Traveling with Baby: 10 Sanity Savers I Swear By

My husband Chris is a musician, and he makes his living largely on the road, touring. I took Cal on his first plane ride when he was 6-weeks-old; we were joining Chris at the Telluride Bluegrass Festival. He did great, and has since been on about five more round-trip flights, sometimes as a family and sometimes just with me. I felt really conflicted for a while, wondering if I was subjecting him to too much craziness (and germs) too early, but he’s gotten through all of it like a pro. Since he has nothing to compare it to, this is his norm and he’s treating it as such. It is a total relief, since it’s going to be his reality as long as Chris and I keep working. I’ve gotten our travel situation pretty dialed in on account of that, so here is my air travel advice for keeping those skies as friendly as possible. (Speaking of friendly, try to avoid United Airlines; they don’t allow early boarding of have any concessions for families traveling with infants, which is a huge inconvenience, especially if you’re traveling alone.) Oh, and I’ve got some ideas that can help with other parts of your travels, too. Here are the things I always manage to have (or set up), to help ensure that our travels go as smoothly as possible…

1. Baby’s own seat 

If you can swing it financially, buying a seat for the baby is the best thing you can do to ensure smooth sailing, especially when traveling with your baby alone. I pile everything into the stroller to help us get through the terminal and then check the frame at the gate and take the car seat with me on board. I strap it in to the seat next to me and — especially if I have a two seat row — breathe a huge sigh of relief.


2. Backpack

I think a backpack (I love this one) is crucial for every mom out there, but especially for the schlep of travel. Put all of the heaviest items — wipes, wheeled toys, water, and snacks — into the backpack for a much happier spine at the end of the day. The front pockets are also hugely helpful for access to IDs, boarding passes, and chew toys.

3. TSA Pre-Check

Even if you rarely travel, having TSA pre-check makes the horrible security experience slightly less miserable. Cal isn’t big on carriers, so I have to take him out of the stroller and put his stroller and car seat through the scanner, which is a lot easier if you don’t also have to take off your shoes and jacket. Most TSA agents I’ve encountered are very helpful if you’re traveling alone.


4. Two full bottles of milk

The best thing you can do to prevent ear discomfort is to feed baby on take-off and landing, but you’ve also got to get through security, baggage claim, and a ride to and from the airport. Cal’s worst nightmare is the car, which is the only place I can’t breastfeed him, so I bring two spare emergency bottles full of milk or formula for when he gets fussy. I love Comotomo bottles because he can hold them himself. I use this bottle storage bag from Skip Hop. It has enough space to hold everything I need, and it buckles onto the strap of another bag so it won’t count against your carry-on limit!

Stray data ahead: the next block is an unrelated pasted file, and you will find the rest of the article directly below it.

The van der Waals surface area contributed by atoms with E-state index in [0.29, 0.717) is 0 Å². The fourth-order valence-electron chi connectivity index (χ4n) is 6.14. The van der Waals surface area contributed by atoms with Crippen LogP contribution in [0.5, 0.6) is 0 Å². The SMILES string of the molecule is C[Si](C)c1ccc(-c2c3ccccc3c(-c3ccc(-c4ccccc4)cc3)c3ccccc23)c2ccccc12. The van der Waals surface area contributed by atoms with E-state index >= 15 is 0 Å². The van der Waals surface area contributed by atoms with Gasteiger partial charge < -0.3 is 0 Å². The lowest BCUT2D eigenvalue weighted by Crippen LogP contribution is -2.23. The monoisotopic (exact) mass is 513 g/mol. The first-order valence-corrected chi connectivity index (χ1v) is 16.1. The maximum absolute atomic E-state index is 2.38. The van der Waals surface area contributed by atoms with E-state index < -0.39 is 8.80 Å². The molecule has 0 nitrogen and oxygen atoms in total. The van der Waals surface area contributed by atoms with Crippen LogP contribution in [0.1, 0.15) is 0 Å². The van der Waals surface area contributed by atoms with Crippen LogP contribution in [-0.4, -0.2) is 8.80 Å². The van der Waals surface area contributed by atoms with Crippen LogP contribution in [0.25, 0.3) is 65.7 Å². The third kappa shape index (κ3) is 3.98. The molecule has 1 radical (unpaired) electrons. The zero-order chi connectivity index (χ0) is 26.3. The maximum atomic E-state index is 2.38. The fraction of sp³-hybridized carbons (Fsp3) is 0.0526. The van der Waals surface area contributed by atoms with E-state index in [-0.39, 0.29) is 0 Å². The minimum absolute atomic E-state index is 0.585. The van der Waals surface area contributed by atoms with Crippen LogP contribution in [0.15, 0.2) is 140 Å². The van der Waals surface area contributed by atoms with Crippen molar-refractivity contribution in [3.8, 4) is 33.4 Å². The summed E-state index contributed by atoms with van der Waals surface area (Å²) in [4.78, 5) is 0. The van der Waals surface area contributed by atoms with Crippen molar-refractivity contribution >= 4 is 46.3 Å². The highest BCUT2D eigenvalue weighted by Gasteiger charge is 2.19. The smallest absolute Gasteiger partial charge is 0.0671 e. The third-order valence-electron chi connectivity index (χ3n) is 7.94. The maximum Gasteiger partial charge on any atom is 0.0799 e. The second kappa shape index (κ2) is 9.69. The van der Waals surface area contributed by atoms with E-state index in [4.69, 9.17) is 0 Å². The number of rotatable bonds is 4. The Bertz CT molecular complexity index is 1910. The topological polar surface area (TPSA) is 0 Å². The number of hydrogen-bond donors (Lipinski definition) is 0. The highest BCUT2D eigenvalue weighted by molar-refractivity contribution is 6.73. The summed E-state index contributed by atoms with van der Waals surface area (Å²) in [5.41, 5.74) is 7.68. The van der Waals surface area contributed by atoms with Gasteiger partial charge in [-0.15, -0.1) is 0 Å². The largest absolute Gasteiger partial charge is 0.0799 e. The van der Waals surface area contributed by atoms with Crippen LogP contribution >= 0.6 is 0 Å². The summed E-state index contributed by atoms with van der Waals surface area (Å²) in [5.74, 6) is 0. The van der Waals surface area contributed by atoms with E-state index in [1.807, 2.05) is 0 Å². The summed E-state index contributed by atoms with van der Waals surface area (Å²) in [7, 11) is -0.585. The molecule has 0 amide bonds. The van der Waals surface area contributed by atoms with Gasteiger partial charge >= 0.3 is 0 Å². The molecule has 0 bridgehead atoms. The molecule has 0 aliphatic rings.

5. Extra clothes

In addition to extra onesies for the baby’s inevitable on-board blowout, it’s nice to have a spare shirt or two for yourself. My baby’s reflux is still pretty intense and if you’ve got a long flight ahead of you, you might as well smell as little like vomit as possible.

6. Plastic bags

I keep a couple of these with me on the plane and pack a few in the suitcase to separate the poopy, pukey, and milk-soaked from the not.


7. Light blankets

I love the blankets from Aden + Anais and Swaddle Designs for their portability. They’re multi-functional (warmth! nursing cover! spit up rag!) and squish down to almost nothing.

8. One heavier blanket

If you find yourself stuck in a terminal with a flight delay, having a heavier blanket to pop down on the floor as a crawl/nap surface is everything. I’ve used a diaper changing mat in a pinch, but that only works until they start crawling…

9. Spare towels

If you’re staying in a hotel, call ahead and have them stock your room with extra towels. Folded up towels turn any surface into a changing table, and having extra on hand mean you don’t have to bother with carrying changing pads and covers with you.


10. Window seat

I used to be an aisle-or-die traveler, but if the baby is traveling on your lap, and especially while breastfeeding, the window seat seems to make for smoother flights. For feeding, I’m more comfortable if I can tuck into the window, and Cal gets less distracted if he can’t watch everyone walk down the aisle. The window is also great entertainment for a baby, and fellow aisle mates tend to be more understanding if they feel like they have an easy escape into the aisle.

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Photo: Claire Coffee